Treatment of Diabetic Ketoacidosis With Intravenous U-500 Insulin in a Patient With Rabson-Mendenhall Syndrome: A Case Report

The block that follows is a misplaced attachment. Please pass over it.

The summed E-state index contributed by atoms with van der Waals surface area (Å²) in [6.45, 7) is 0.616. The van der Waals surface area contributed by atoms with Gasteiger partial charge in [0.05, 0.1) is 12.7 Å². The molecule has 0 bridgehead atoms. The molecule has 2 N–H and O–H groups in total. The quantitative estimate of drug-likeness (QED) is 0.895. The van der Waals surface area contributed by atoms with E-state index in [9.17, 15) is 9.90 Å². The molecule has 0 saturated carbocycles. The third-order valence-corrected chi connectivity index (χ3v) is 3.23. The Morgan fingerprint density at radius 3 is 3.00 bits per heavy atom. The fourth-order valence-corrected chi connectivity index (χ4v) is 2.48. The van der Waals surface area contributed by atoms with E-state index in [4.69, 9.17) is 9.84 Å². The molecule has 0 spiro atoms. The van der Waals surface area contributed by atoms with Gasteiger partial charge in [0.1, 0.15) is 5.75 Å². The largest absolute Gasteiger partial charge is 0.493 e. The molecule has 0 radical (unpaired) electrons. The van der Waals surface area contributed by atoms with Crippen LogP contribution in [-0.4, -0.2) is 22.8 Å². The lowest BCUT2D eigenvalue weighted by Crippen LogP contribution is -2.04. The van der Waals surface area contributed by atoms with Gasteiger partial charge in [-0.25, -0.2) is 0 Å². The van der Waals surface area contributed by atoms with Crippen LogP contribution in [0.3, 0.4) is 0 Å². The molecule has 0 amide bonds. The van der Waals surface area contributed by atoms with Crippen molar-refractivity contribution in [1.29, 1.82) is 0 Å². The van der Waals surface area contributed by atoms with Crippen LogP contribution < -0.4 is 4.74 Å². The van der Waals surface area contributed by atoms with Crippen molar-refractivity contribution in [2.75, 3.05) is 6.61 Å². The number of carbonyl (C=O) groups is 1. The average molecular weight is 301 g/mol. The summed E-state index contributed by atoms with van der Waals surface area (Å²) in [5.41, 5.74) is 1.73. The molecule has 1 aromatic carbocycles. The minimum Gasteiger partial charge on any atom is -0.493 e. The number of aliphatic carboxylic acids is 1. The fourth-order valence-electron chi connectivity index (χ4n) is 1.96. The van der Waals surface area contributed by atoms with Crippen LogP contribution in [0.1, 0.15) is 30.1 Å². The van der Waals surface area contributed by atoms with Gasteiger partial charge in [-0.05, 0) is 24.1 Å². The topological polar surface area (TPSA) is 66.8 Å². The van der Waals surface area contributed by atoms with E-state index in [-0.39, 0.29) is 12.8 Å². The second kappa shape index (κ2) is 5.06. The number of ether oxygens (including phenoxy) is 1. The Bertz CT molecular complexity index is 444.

Rabson-Mendenhall syndrome is a rare genetic disorder resulting from mutations in the insulin receptor and is associated with high degrees of insulin resistance. These patients are prone to complications secondary to their hyperglycemia including diabetic ketoacidosis (DKA). We report the case of a 19-year-old male with Rabson-Mendenhall syndrome presenting with DKA who required doses of up to 500 U/h (10.6 U/kg/h) of insulin. The patient’s insulin infusion was originally compounded with U-100 regular insulin, although to minimize volume, the product was compounded with U-500 insulin. The DKA eventually resolved requiring infusion rates ranging from 400 to 500 U/h. Although numerous opportunities for medication errors exist with the use of U-500 insulin, this case outlines the safe use of concentrated intravenous insulin when clinically indicated for patients requiring extremely high doses of insulin to control blood glucose.